Tuesday, May 31, 2011

Science Creates Potential For Supervillany Through Mirrors & Light

If you take two flat mirrors and place them very close together, the virtual particles that pop into existence between the mirrors will actually force them together. But that's nothing compared to when mirrors approach the speed of light.

What they're talking about "virtual particles", but for our purposes all we really need to know is that, according to present understanding of quantum mechanics, pairs of particles and their corresponding antiparticles will pop into existence, then almost immediately annihilate each other. These are known as quantum fluctuations.

So how do the mirrors come into it? Basically, if the two mirrors are close enough together, the distance between them actually becomes smaller than the wavelengths of the virtual particles. This in turn creates an imbalance between the vacuum pressure inside the mirrors and that on the outside, creating an attractive force that brings the two mirrors together. This is known as the static Casimir effect, and it was experimentally demonstrated in 1998.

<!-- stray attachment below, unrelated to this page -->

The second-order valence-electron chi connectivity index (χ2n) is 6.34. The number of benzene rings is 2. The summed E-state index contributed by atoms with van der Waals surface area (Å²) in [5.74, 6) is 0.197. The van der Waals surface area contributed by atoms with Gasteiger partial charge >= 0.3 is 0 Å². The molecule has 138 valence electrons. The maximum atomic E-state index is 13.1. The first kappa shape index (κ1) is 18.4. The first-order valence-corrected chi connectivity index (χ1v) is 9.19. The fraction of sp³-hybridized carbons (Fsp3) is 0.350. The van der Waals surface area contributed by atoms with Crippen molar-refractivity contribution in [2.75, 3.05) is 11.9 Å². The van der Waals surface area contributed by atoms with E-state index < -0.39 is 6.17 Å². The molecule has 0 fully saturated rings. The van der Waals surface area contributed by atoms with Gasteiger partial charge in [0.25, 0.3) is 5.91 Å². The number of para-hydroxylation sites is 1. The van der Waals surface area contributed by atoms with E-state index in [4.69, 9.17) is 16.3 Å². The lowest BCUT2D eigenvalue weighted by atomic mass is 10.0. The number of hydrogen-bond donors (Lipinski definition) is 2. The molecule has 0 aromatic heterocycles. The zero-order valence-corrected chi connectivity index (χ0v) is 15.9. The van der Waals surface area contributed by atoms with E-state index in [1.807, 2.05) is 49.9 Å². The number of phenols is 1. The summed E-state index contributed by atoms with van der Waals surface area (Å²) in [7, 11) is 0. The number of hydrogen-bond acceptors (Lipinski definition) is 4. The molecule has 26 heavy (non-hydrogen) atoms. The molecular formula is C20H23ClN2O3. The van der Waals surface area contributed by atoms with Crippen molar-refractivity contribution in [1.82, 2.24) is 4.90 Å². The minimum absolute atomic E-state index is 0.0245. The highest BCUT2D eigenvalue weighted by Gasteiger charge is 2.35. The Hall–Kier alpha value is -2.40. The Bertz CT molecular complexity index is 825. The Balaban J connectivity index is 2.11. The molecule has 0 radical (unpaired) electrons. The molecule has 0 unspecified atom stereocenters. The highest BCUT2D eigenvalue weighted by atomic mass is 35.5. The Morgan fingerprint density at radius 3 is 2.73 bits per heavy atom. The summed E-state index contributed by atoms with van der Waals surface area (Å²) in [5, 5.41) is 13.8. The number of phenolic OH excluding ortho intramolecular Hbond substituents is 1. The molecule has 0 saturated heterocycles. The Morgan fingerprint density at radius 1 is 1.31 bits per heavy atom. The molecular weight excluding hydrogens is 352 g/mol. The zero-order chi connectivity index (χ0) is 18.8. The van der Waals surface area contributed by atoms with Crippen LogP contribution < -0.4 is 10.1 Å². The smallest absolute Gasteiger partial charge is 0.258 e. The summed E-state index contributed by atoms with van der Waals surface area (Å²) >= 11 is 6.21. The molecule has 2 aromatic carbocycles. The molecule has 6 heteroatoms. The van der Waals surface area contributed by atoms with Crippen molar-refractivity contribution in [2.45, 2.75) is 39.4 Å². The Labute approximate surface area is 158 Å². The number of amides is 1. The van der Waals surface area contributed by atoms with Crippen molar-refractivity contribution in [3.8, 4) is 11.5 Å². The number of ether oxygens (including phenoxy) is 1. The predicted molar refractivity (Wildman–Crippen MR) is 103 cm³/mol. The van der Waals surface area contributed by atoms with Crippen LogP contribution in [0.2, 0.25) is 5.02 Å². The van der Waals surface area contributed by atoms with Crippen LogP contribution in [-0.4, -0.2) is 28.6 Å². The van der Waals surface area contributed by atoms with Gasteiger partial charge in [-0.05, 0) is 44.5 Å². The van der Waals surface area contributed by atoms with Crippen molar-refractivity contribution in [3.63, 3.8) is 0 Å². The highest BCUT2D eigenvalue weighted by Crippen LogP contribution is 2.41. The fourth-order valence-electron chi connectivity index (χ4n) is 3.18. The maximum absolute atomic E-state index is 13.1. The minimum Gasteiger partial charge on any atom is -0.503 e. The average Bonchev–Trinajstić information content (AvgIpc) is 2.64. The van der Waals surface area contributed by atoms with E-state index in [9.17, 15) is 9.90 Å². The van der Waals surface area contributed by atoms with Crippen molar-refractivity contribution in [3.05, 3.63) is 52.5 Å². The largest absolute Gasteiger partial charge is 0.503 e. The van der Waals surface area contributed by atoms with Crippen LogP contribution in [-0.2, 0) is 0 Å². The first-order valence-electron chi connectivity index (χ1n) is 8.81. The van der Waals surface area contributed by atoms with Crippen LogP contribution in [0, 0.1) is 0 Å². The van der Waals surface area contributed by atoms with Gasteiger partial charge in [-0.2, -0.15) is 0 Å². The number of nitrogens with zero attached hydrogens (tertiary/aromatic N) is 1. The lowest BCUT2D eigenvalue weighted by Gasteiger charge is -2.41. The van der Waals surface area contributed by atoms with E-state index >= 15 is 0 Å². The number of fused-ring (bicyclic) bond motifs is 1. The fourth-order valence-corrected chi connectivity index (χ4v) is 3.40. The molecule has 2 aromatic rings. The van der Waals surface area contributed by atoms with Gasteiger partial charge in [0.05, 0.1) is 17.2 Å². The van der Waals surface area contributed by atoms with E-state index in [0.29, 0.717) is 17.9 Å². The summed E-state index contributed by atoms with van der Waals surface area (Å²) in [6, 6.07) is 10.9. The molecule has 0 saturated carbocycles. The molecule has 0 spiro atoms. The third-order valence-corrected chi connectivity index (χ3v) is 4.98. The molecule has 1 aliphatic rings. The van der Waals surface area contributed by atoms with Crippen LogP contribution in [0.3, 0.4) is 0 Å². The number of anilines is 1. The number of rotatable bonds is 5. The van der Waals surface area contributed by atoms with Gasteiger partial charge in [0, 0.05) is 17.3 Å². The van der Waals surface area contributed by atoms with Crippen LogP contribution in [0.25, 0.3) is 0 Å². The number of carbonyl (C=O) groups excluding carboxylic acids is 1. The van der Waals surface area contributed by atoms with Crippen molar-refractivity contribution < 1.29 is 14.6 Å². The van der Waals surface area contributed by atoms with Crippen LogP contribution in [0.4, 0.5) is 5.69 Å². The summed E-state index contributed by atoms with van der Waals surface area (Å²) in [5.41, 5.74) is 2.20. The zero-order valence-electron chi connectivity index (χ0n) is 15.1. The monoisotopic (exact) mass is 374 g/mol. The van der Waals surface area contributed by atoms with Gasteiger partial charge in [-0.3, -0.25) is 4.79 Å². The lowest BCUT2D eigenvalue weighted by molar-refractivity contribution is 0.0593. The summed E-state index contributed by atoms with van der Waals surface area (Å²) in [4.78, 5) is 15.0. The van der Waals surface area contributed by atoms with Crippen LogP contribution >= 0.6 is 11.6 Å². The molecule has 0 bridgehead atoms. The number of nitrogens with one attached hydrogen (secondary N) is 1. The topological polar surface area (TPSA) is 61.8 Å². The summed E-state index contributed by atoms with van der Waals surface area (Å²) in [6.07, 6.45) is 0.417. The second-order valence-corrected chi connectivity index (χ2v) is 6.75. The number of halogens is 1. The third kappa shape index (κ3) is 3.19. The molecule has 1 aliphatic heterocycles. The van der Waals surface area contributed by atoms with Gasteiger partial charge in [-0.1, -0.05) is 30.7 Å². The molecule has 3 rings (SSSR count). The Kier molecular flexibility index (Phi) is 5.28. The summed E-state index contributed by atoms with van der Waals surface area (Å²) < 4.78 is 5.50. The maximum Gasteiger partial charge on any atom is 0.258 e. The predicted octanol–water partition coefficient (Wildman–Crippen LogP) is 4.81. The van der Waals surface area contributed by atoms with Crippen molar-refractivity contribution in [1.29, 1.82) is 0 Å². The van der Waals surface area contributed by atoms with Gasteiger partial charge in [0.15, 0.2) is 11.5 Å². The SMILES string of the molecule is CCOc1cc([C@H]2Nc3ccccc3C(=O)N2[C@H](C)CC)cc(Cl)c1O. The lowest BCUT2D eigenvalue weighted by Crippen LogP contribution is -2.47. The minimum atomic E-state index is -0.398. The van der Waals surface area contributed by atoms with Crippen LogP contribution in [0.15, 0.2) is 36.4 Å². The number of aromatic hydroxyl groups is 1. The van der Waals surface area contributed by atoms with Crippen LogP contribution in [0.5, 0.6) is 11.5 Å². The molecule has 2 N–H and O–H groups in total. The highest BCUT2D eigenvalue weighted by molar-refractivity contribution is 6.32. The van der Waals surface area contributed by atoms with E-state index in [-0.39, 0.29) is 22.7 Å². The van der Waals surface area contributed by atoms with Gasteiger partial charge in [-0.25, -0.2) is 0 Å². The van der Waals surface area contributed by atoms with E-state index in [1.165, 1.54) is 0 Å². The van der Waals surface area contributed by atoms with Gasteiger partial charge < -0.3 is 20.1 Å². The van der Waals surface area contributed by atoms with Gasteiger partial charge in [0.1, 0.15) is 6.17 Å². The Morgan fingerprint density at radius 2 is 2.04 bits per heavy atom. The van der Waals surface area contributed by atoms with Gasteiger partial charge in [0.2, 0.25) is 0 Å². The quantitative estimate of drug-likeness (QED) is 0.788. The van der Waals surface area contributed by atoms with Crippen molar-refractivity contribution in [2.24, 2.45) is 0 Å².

Still, that's downright normal compared to the dynamic Casimir effect. This can only come into play if a mirror is traveling at relativistic speeds, which is roughly speaking 10% of the speed of light or faster. Technology Review's arXiv blog explains what theoretically happens here:

At slow speeds, the sea of virtual particles can easily adapt to the mirror's movement and continue to come into existence in pairs and then disappear as they annihilate each other. But when the speed of the mirror begins to match the the speed of the photons, in other words at relativistic speeds, some photons become separated from their partners and so do not get annihilated. These virtual photons then become real and the mirror begins to produce light.

Sure enough, scientists have spotted microwave photons emerging from the moving mirror, just as predicted.

Microwave lasers out of vibrating mirrors. Laser bomb?

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